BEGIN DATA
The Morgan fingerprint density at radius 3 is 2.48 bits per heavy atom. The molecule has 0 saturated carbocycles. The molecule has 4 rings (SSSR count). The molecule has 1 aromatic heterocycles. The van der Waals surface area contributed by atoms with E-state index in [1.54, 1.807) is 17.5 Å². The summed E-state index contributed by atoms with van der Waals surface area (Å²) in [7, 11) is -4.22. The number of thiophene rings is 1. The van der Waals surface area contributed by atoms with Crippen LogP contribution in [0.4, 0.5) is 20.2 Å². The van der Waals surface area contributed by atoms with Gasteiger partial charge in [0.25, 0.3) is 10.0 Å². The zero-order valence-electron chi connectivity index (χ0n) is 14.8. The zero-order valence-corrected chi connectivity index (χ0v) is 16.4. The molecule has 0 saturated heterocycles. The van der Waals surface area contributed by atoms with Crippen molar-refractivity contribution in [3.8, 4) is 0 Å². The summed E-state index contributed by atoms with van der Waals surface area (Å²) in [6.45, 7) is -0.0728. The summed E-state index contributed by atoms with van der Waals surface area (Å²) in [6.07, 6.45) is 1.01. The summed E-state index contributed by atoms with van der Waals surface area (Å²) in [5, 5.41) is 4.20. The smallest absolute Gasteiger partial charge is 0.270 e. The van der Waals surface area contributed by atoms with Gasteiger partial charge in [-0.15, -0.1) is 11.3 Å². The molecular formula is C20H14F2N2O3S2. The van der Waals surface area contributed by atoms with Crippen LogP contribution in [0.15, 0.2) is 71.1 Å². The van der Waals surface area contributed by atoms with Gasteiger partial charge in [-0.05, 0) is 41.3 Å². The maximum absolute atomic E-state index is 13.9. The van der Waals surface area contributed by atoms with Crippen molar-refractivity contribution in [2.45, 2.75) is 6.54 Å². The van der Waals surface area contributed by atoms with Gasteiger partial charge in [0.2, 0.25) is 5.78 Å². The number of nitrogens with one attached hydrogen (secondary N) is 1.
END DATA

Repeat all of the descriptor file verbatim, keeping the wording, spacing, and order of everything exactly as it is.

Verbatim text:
The Morgan fingerprint density at radius 3 is 2.48 bits per heavy atom. The molecule has 0 saturated carbocycles. The molecule has 4 rings (SSSR count). The molecule has 1 aromatic heterocycles. The van der Waals surface area contributed by atoms with E-state index in [1.54, 1.807) is 17.5 Å². The summed E-state index contributed by atoms with van der Waals surface area (Å²) in [7, 11) is -4.22. The number of thiophene rings is 1. The van der Waals surface area contributed by atoms with Crippen LogP contribution in [0.4, 0.5) is 20.2 Å². The van der Waals surface area contributed by atoms with Gasteiger partial charge in [0.25, 0.3) is 10.0 Å². The zero-order valence-electron chi connectivity index (χ0n) is 14.8. The zero-order valence-corrected chi connectivity index (χ0v) is 16.4. The molecule has 0 saturated heterocycles. The van der Waals surface area contributed by atoms with Crippen molar-refractivity contribution in [3.8, 4) is 0 Å². The summed E-state index contributed by atoms with van der Waals surface area (Å²) in [6.45, 7) is -0.0728. The summed E-state index contributed by atoms with van der Waals surface area (Å²) in [6.07, 6.45) is 1.01. The summed E-state index contributed by atoms with van der Waals surface area (Å²) in [5, 5.41) is 4.20. The smallest absolute Gasteiger partial charge is 0.270 e. The van der Waals surface area contributed by atoms with Gasteiger partial charge in [-0.15, -0.1) is 11.3 Å². The molecular formula is C20H14F2N2O3S2. The van der Waals surface area contributed by atoms with Crippen LogP contribution in [0.15, 0.2) is 71.1 Å². The van der Waals surface area contributed by atoms with Gasteiger partial charge in [-0.05, 0) is 41.3 Å². The maximum absolute atomic E-state index is 13.9. The van der Waals surface area contributed by atoms with Crippen molar-refractivity contribution in [2.45, 2.75) is 6.54 Å². The van der Waals surface area contributed by atoms with Gasteiger partial charge in [0.2, 0.25) is 5.78 Å². The number of nitrogens with one attached hydrogen (secondary N) is 1.